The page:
Main Article Content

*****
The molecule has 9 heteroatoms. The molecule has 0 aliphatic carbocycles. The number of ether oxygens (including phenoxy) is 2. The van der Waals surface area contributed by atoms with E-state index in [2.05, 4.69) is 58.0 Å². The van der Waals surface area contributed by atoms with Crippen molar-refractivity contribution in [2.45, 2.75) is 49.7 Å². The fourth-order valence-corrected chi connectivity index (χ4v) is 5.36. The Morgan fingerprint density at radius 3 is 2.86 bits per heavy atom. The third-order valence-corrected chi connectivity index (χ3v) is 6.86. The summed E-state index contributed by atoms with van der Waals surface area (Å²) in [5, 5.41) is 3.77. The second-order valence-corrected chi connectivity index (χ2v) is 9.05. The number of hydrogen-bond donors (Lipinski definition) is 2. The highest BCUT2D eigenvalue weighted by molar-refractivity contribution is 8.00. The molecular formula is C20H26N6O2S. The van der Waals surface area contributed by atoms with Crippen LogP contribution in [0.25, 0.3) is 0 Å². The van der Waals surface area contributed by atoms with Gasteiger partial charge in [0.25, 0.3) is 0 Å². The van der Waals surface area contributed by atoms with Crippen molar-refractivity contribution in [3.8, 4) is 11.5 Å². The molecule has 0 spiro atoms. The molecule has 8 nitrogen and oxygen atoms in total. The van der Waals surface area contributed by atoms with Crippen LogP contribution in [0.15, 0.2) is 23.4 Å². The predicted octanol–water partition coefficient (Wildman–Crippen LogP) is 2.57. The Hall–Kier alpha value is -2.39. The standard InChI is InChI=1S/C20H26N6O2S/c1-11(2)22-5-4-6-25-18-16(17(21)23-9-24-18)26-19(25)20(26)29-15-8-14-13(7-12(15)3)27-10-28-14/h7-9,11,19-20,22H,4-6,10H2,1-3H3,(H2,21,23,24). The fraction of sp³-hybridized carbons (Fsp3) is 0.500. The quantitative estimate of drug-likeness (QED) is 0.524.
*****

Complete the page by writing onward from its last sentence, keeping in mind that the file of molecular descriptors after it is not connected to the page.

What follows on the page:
Protease of Thermoactinomyces vulgaris was highly thermophilic, as it exhibited its optimal catalytic activity at 65oC, which was much higher than the growth temperature (50oC) of this obligate thermophile. Among the metal ions tested, Mn2+ was most stimulatory, enhancing the specific activity of protease by about 4.4-fold over the control, and broadened the range of its temperature optimum (i.e. 60–65oC). A heavy metal (Hg2+) inhibited the enzyme activity by about 15%. The increase in slope of Arrhenius plot as well as the energy of activation (EA) of T. vulgaris protease due to Mn2+ indicated that this divalent cation enhanced the rate of high-temperature enzyme catalysis at the expense of EA. The increasing concentration of the substrate (casein) increased the specific activity of protease gradually in a dose-dependent manner, both in the absence as well as in the presence (10 mM) of Mn2+. This divalent cation increased the Vmax of this enzyme without affecting Km for the substrate. The thermophilic protease of T. vulgaris appeared to be a metalloenzyme, in which Mn2+ is firmly bound to it, as even 10 mM of EDTA was not able to chelate/remove Mn2+ completely to inhibit its activity.